Drugstore Caballero

A recreational-drug user since the late Sixties, my friend Skippy is a man who likes his pills. So I wasn't exactly surprised when, grinning from ear to ear, he triumphantly whipped out a bottle of the prescription muscle relaxer Soma.

What did surprise me was his explanation of how he scored this particular batch of pills. During a trip to Tijuana, he'd bought them in a drugstore and carried them back into this country--all very above board and legal, he insists.

"If you've never been in one of those farmacias before, it's really a wild scene," Skippy tells me, still beaming over the ease with which he was able to buy a 100-tablet bottle for just $12.

"It was unreal, being able to walk up and buy prescription muscle relaxers just like you'd get some aspirin at Osco," marvels Skippy. "We came back through customs, the guy just sort of looked in the bag and waved us through. I still can't fuckin' believe it!"

Neither can I. In an era of "Just Say No!" and zero tolerance, it sounds inconceivable. Can it really be possible to score recreational prescription drugs in Mexico and legally carry them out, right under the noses of U.S. Customs inspectors?

Strangely enough, the answer appears to be a resounding "ASi, si!"
And for that, American pill freaks like Skippy can thank the likes of Betty and Bob Winnebago, those thrifty retirees who flock to Mexican-border towns to stock up on bargain-priced prescription medications, spending a fraction of the amount they'd pay for those same drugs in the States. In the process, they have inadvertently opened a Pandora's medicine chest, exposing a hazy loophole in U.S. Customs regulations that now has untold numbers of recreational pill poppers scrambling for the border (see related story on page 22).

As a result, penny-pinching senior citizens like the Winnebagos aren't the only Americanos prowling the aisles of border-town farmacias these days. Today, they're liable to rub shoulders with a much-younger breed of turista; pharmaceutical fun seekers who are far less concerned with the low cost of drugs than their ready availability, south of the border.

With all the antidrug hoopla that's engulfed the country in recent years, I'm still having trouble fathoming the idea that the United States is turning a blind eye to what appears to be a Mexican "prescription for hire" racket. And that's why an invitation to participate in a recent Phoenix-Nogales pill run proved to be just what the doctor ordered.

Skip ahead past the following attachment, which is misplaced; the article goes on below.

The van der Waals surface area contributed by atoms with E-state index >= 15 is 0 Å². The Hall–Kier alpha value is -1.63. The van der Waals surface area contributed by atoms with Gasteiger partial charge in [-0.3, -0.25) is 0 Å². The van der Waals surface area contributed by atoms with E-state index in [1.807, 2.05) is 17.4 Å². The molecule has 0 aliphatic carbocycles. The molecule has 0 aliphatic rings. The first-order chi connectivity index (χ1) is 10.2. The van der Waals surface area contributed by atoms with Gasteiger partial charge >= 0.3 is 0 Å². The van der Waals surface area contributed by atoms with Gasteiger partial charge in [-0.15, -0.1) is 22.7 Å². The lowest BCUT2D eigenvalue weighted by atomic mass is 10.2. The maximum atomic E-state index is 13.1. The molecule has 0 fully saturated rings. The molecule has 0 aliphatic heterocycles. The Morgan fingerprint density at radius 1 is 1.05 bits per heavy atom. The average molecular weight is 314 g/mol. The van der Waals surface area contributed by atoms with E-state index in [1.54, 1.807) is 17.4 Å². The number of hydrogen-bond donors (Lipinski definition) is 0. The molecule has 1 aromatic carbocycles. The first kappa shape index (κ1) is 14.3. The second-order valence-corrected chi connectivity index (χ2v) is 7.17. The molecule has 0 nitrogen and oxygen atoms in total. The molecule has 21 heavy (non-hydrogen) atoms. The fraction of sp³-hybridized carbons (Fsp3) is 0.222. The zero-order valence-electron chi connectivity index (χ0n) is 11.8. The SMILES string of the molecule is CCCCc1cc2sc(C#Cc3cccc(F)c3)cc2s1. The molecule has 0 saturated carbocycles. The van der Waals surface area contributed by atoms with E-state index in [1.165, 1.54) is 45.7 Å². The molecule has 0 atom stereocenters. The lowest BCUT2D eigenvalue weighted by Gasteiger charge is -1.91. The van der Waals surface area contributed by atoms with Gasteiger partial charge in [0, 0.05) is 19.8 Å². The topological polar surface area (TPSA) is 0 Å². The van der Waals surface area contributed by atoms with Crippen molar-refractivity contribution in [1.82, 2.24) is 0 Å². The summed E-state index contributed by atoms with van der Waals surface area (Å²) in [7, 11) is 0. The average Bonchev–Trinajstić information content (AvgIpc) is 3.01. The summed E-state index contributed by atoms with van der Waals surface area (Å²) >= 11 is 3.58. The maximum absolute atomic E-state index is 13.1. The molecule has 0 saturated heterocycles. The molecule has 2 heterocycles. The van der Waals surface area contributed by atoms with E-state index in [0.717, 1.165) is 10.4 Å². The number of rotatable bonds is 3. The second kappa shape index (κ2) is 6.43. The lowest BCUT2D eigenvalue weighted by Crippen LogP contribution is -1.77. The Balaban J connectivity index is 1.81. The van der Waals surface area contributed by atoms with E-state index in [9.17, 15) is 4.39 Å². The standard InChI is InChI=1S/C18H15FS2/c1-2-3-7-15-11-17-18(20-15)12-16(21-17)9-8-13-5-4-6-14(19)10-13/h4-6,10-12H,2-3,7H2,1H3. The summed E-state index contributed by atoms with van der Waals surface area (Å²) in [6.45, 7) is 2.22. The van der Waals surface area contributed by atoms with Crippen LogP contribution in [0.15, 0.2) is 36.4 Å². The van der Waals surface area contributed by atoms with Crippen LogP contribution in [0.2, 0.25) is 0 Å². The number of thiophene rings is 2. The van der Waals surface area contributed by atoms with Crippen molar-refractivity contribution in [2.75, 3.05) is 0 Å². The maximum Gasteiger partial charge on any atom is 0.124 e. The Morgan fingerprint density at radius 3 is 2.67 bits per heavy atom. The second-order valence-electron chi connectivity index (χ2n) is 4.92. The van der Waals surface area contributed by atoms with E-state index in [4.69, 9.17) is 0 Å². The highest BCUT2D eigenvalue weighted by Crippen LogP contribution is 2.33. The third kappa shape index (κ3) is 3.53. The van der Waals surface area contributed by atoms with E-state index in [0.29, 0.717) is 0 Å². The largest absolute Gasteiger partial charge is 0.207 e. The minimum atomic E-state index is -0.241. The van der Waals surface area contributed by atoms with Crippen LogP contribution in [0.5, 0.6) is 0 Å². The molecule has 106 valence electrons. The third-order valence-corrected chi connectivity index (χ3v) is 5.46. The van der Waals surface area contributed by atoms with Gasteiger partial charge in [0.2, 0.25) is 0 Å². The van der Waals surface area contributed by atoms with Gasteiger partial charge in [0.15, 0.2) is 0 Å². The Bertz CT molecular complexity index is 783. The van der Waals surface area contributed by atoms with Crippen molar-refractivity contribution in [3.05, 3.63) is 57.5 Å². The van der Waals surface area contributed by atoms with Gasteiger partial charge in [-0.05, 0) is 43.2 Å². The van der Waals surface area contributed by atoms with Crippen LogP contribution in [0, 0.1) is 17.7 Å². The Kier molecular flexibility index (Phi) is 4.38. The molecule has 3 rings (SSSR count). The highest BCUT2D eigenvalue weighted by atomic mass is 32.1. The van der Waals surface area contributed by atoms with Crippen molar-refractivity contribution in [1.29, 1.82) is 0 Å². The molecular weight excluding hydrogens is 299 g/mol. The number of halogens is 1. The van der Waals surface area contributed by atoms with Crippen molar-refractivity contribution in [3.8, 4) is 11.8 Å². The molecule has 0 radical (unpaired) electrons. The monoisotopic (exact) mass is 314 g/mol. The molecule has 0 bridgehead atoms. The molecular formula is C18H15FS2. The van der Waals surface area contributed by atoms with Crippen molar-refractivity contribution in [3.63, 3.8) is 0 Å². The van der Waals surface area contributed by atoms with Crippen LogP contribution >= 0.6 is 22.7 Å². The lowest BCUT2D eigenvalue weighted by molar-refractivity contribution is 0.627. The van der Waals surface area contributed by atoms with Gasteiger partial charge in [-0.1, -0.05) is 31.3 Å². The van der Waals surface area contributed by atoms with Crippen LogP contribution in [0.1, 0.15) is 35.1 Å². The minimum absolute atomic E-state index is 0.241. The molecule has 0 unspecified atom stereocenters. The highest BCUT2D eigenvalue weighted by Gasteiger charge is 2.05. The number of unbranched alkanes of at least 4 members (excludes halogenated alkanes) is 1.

Friends and co-workers apparently think so, too. When I reveal plans for the trip, I'm besieged with their requests for diet pills, tranquilizers and sleeping capsules.

"Maybe next time," I tell them, wondering whether there will really be a next time.

The pharmaceutical pilgrimage begins early one Saturday morning in a deserted downtown parking lot. It's where a co-worker named Ed and I have agreed to meet our guides, two veterans of several Phoenix-Nogales farmacia runs.

"Welcome to our south-of-the-border barbiturate bonanza!" booms our pseudonymous host Neil O'Hara. The name, as it turns out, is not only a tribute to Neely O'Hara, Seconal-scarfing heroine of Valley of the Dolls, but a preview of the over-the-top tone of our entire trek.

If there is a pill-head "profile," neither of our hosts would seem to fit it. Neil works for a Fortune 500 company and his pal, Oscar, in the public sector. With the exception of Neil's flair for theatrics, both are middle-class, face-in-the-crowd types who could easily be any guy you work with. Both of them just happen to sleep easier at night knowing they have a bottle of tranquilizers in the medicine cabinet--and a pharmaceutical, pick-me-up tablet on the nightstand.

A vocal proponent of what he jokingly calls a "chemically controlled-care concept" (something others might call plain, old-fashioned "drug abuse"), the 34-year-old Neil has a half-dozen Mexican pill-shopping sprees under his belt. Learning of my curiosity about the subject, Neil has asked us to join him and his pal Oscar on yet another "pill posse."

The individual purposes of our trip are varied. My goal is to find out if what I'm hearing is true; that Americans can easily bring Mexican prescription drugs back into this country that they would otherwise have great difficulty obtaining through legitimate medical channels.

My colleague Ed, meanwhile, has a much-less academic motive: Stressed out, he simply wants to score a bottle of Valium.

"It's a pharmaceutical fiesta down there," promises Neil as we climb into the van. "Yellow jackets, black beauties, reds, Christmas trees! You want it, a Mexican doctor will write a 'script for it. Prozac paradise, here we come!"

As the van hurtles southward, Neil gleefully recounts his first visit to a Nogales medico a couple years back. Since neither he nor Oscar could pass a freshman-Spanish exam, the pair communicated with the doctor in "Spanglish," resorting to theatrics of the sort rarely seen outside of Aztec-wrestling mummy movies. Oscar reportedly writhed around in fake agony, while whimpering, "The doctors in the norte, they will not give us the medication that gives us the relief."

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Dewey Webb